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Three Keys to Successful Recovery

Recovery is tough, no question. It might feel damn near impossible when you’re in the throes of it, but as many can attest, it can be done! Whether you’re struggling with drugs, alcohol, an eating disorder, sex, gambling, or even in some cases depression, the psychological underpinnings are very similar. I can’t speak to all of those addictions from personal experience, but I can share a bit of my story.

My struggles with depression started at the ripe old age of 9. I had no idea what was happening, I just knew something was wrong with me. I felt like my mere existence was wrong. In the interest of ensuring no one could tell that I was some kind of cosmic mistake, I pretended everything was fine, and I did a pretty good job of it. I put on a smiling face for the world, but by the time I was 13 I was crying myself to sleep every night.

It became more and more difficult for me to get out of bed in the morning, and often times I just pretended I was too tired, or sick so that I didn’t have to. I was “sick” a LOT. At 16 I started starving myself and exercising excessively to cope with the negative swirl of emotions. When I couldn’t keep that up any longer, I started binge eating, and shoving my fingers down my throat to throw it all up. I was hooked immediately. The restricting, the binging, and the purging became my drug, and I couldn’t stop. This cycle continued for the better part of 12 years, and only in recent months have I publicly acknowledged that I struggled with bulimia and depression for so long. Since then, I have often been asked how I managed to break the cycle. I could write a dissertation on the subject, but at the end of the day it really boiled down to three key elements:

1. Perseverance – When it comes to recovery, there is no such thing as “one size fits all.” I read stacks of books, spent countless hours with different coaches/counselors/therapists/doctors/energy healers, and participated in a variety of group treatment programs before finding a combination of things that worked for me. Treatments others swear by didn’t help me at all, and methods I found effective don’t work for other people. You just have to keep trying. Had I given up after a few failed attempts, I never would have gotten better. It may only take you a handful of therapy sessions, or it may take you a decade of trial and error, but there IS something out there for you. Don’t stop until you find it! If you’re not sure where to start, I created a program that brings together all the best tools I found on my recovery journey. Click here to find out more.

2. Vulnerability – Being vulnerable is one of the hardest things for human beings to do. I get it, and trust me I don’t take that lightly. However, in recovery it is necessary. There are people out there who want to help you. There are people trained to be able to handle your truth, no matter how horrible it may seem to you right now. Take the plunge, and let that truth be known. I tried to sugar-coat how I felt, and put on a happy face for the people in my life. I hid the severity of my destructive behaviors from my therapists for years. Closing myself off slowed down my recovery significantly. I’m not saying you need to tell your mailman when you’re feeling triggered, but holding back with the people who are there to support you is doing yourself a disservice. Be honest with your therapist/counselor. Be honest with yourself! If you don’t have access to professional help, start with a trusted friend or advisor. Just start sharing with someone, because the longer you keep it to yourself, the more power your addiction will have over you.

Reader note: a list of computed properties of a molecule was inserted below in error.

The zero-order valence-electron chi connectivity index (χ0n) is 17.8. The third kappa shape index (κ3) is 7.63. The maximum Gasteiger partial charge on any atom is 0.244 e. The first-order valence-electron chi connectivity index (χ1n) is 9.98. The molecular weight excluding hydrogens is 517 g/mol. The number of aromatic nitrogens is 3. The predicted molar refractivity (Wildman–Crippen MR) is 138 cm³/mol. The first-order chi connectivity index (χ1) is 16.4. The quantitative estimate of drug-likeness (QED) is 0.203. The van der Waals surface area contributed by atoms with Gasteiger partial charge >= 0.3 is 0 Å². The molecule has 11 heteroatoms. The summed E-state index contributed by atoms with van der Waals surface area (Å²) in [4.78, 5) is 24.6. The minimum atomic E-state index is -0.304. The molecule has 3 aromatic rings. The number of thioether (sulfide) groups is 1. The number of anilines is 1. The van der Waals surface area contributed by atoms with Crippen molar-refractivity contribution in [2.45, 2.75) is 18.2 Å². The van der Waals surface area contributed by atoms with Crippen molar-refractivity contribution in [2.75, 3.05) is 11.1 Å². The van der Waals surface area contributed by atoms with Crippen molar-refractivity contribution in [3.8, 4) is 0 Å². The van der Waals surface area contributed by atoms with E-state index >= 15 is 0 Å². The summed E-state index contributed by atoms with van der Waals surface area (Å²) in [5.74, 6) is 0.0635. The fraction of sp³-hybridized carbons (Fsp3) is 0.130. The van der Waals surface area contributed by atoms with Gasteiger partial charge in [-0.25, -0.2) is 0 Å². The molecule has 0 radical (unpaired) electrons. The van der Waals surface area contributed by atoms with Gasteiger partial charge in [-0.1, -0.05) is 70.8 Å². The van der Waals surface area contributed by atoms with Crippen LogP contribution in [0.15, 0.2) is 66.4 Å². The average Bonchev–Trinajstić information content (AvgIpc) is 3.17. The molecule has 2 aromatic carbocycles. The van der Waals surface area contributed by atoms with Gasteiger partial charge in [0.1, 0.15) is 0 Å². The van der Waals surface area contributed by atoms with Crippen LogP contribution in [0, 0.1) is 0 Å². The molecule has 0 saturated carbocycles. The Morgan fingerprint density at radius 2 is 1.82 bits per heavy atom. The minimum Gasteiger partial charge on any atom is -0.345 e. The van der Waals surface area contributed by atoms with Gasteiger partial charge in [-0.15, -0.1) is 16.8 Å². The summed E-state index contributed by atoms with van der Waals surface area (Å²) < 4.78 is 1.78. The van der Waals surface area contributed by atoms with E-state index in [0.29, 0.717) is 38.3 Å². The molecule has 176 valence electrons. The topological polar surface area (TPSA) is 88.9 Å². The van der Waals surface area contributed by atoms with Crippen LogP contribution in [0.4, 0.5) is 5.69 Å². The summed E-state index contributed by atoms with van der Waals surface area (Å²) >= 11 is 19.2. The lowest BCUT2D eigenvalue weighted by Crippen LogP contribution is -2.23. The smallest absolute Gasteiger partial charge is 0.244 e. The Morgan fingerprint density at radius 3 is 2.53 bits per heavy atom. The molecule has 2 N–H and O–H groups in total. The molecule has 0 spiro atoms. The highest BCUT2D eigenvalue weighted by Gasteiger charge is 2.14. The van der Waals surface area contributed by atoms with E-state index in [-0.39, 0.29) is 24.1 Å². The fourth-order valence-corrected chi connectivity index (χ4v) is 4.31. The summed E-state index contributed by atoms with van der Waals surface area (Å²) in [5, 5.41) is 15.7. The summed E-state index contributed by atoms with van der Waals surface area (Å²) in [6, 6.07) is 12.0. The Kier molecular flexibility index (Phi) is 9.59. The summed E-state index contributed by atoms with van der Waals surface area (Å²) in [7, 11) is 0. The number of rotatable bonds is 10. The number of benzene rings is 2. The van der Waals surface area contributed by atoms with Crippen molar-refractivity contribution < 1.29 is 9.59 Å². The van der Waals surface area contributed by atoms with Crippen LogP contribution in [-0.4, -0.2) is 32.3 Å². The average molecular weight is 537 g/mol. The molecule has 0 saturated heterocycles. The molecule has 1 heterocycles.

3. Compassion – Practice having compassion, both for the people in your life, and for yourself. It’s easy to write people off as not caring enough or loving you enough. It’s easy to get upset and frustrated with people for not understanding you. The truth is, they probably don’t understand. How could they? Unless someone has been through exactly what you’ve been through, their understanding will be limited. People have a broad range of reactions to things they don’t understand–some react with anger, some react with fear and worry, some just disappear. Regardless of how they react, remember that everyone is fighting their own battles. Be as kind to them as you can. The same goes for you. Being a person is hard. Being a person recovering from an addiction is REALLY hard. So be gentle with yourself. You’re doing the best you can right now. You might be able to do better tomorrow, and you might not, but I guarantee you that beating yourself up about where you are will not help move you forward.

Vulnerability and compassion (particularly for myself) took a while for me to cultivate, so thankfully I had perseverance in spades. If you’re brave enough to embrace vulnerability and compassion earlier in the process, you will likely recovermuch more quickly than I did. Whatever you’re fighting doesn’t have to take 12 years of your life.

All photos by Daryl Henderson. Model: Katherine Crawford.

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